Details: 135mins, Japan,
Synopsis: A novice defence lawyer Phoenix Wright (Hiroki Naramiya) works in a futuristic courtroom where trials are expedited to combat rising crime. Wright’s opponent is childhood pal and cunning prosecutor, Miles Edgeworth (Takumi Saitô). Although the trial is fast paced, the case is ancient and complicated. The two sides compete in tournament-like bouts to convince the jury of their arguments. Based on the successful video game series.
Takashi Miike does what he can with lightweight video game adaptation.
That this disposable distraction is even watchable is a tribute to Miike’s mastery
MELBOURNE INTERNATIONAL FILM FESTIVAL: It’s not a film festival until at least one Takashi Miike movie is playing. At 52, he’s not as prolific as he used to be but he’s still managed to make three films so far this year: The Legend of Love & Sincerity, the yet to be completed Lesson of the Evil and the Melbourne International Film Festival offering, Ace Attorney. Most Japanese films are based on an alternative media source, and this instance is a video game.
With the help of scriptwriters Sakurai Takeharu and Oguchi Sachiko, the game has been fashioned into a story in which a lowly, petty claims lawyer, Phoenix Wright (Narimiya Hiroki), is catapulted into the legal big time of a major murder case when a high-flying colleague is killed. The accused is spiritualist Mayoi (Kiritani Mirei), and Phoenix must defend her from the wiles of the hot shot prosecutor Miles (Saito Takumi), who also happens to be Phoenix’s childhood friend.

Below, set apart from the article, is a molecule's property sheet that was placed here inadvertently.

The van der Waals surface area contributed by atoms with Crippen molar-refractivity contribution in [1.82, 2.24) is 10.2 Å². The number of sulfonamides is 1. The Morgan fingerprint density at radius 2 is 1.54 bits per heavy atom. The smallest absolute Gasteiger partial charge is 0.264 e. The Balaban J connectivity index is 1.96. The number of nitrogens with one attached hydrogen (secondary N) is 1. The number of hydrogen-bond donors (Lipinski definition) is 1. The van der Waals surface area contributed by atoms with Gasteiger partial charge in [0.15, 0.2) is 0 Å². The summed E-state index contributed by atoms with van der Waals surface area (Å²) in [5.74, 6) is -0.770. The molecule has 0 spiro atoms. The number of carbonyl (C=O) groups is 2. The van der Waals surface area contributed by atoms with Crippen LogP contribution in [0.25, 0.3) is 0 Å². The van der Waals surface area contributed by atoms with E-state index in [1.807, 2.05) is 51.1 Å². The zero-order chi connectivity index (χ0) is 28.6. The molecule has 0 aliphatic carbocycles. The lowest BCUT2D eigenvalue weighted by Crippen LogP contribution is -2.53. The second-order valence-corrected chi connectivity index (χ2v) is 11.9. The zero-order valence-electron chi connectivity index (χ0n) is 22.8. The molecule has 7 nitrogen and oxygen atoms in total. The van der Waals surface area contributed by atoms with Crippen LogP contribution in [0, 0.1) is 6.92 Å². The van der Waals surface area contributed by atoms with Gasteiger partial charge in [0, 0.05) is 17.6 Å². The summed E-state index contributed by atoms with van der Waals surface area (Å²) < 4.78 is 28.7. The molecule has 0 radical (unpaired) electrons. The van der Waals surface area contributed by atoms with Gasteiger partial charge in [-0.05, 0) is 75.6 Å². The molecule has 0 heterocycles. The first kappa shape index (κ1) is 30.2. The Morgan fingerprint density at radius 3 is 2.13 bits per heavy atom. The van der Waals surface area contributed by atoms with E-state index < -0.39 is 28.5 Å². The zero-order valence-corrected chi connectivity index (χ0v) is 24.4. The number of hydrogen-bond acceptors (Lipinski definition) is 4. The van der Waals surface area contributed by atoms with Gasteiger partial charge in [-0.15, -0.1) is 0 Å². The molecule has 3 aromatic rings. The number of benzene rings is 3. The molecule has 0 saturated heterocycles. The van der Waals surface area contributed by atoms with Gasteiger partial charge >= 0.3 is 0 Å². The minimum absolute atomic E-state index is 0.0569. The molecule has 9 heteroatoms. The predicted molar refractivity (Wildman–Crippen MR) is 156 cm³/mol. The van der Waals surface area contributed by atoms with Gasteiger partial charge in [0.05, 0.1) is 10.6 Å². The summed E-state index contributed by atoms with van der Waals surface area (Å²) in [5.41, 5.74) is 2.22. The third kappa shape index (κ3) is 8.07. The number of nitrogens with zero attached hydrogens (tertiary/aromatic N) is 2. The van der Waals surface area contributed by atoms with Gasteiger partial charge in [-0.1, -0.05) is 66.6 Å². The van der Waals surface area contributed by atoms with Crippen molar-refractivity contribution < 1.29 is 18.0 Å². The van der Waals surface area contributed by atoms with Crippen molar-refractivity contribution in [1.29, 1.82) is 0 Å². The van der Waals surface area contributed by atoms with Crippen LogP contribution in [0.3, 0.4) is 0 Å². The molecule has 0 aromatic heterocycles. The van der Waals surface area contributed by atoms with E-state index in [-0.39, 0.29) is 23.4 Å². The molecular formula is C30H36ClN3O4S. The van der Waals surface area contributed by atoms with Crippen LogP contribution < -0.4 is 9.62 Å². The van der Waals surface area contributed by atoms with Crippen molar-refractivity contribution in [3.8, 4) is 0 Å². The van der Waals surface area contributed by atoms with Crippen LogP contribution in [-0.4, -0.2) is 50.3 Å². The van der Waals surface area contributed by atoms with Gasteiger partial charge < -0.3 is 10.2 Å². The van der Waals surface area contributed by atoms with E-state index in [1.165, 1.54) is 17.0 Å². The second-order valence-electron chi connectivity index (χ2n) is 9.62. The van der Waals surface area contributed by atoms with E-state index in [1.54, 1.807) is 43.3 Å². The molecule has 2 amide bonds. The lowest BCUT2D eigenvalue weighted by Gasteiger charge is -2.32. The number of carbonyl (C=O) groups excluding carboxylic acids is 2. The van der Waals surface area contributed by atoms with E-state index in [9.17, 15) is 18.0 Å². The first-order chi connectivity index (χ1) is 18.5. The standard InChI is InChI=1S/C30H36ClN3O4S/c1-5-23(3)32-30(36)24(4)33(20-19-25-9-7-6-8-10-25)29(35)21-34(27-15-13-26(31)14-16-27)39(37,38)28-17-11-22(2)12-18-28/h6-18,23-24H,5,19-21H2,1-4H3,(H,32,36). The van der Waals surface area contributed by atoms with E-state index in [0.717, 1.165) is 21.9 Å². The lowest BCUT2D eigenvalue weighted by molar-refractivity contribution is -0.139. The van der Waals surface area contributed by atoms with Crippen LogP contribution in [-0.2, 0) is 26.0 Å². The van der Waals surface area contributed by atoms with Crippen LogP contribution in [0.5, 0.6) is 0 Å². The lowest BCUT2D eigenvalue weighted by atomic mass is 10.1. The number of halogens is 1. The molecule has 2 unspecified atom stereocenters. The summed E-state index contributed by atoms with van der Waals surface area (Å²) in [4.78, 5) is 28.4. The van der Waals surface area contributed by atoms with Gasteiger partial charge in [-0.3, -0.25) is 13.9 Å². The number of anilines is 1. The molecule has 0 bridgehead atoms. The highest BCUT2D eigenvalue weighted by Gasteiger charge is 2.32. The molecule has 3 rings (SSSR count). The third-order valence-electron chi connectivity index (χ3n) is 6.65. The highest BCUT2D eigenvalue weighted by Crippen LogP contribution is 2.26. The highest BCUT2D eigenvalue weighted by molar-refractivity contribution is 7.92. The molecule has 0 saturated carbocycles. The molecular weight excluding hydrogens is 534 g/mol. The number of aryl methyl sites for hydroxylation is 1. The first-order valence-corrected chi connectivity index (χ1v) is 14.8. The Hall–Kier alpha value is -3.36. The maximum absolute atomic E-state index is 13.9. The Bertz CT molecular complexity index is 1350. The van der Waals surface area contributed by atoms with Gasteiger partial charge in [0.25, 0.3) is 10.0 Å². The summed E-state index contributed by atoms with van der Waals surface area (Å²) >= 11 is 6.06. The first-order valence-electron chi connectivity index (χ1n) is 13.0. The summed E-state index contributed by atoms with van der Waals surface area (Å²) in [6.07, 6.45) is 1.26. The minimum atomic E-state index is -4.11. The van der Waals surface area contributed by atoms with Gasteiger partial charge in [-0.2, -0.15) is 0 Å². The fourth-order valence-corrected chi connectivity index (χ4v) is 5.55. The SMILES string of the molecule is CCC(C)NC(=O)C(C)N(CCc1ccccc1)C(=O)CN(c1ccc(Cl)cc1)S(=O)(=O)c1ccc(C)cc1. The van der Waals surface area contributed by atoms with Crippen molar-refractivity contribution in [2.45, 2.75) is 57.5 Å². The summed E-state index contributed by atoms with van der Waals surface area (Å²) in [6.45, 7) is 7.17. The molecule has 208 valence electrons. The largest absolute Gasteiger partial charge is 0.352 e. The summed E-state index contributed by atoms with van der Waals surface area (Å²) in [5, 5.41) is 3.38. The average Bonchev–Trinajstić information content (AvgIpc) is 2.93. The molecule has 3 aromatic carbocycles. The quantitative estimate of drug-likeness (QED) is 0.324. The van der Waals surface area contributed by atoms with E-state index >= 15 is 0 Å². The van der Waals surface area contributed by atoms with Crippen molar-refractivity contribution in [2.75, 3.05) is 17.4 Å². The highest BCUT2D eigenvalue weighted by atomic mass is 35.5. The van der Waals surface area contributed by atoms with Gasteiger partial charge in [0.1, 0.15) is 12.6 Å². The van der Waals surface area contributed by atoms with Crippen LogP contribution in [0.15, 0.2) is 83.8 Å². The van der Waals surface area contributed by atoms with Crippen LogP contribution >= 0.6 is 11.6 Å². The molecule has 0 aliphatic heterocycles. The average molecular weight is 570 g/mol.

As Ace Attorney progresses, it betrays its video game roots as, having won one trial, Phoenix then is thrust into another related but more complicated case with an even stronger legal opponent. Almost from the outset, Miike plays the whole thing for laughs. MIFF’s audience eased right into the film’s light-hearted satire of the Japanese fear of the disorganised, the embarrassing and the penchant for inserting cuteness into the most inappropriate (by Western mores) of situations.
Miike’s cast have obvious fun mugging (Emoto Akira hiding behind a thick grey beard is a riot as the monosyllabic, easily swayed judge) and getting much mileage out of very thin material. That this disposable distraction is even watchable is a tribute to Miike’s mastery. No matter how many films he makes in a year, Miike’s direction – even if it is rough around the edges – always contains mesmerising moments. A surreal opening combining the diverse elements of post-nuclear holocaust evoking Hiroshima and Fukushima, as well as gunplay and mysticism, garners more serious attention than many films can sustain for their duration. Conversely, one of the biggest laughs of this movie comes from an elaborate visual gag that takes true artistry to set up. Miike also uses the computer game format to enliven the silly courtroom with evidence presented on supposedly holographic screens and then moving them around the courtroom to make the legal scenes visually dynamic.
And if that’s all you want, Miike can supply it – effortlessly and endlessly. But – not that he’d care – there’s also the sense that Miike is frittering away his talent. He makes silly films in the way that Picasso used to doodle on restaurant serviettes rather than condescend to pay a bill. Ace Attorney exhibits just enough of his prestigious talent to string you along far enough to check out the next film in which he may or may not truly apply himself. Miike is happy as long as he’s shooting film (though this was shoddy low quality digital – or was that MIFF’s poor projection?). It’s good he’s having fun, but saddening that he has set his standards so low.
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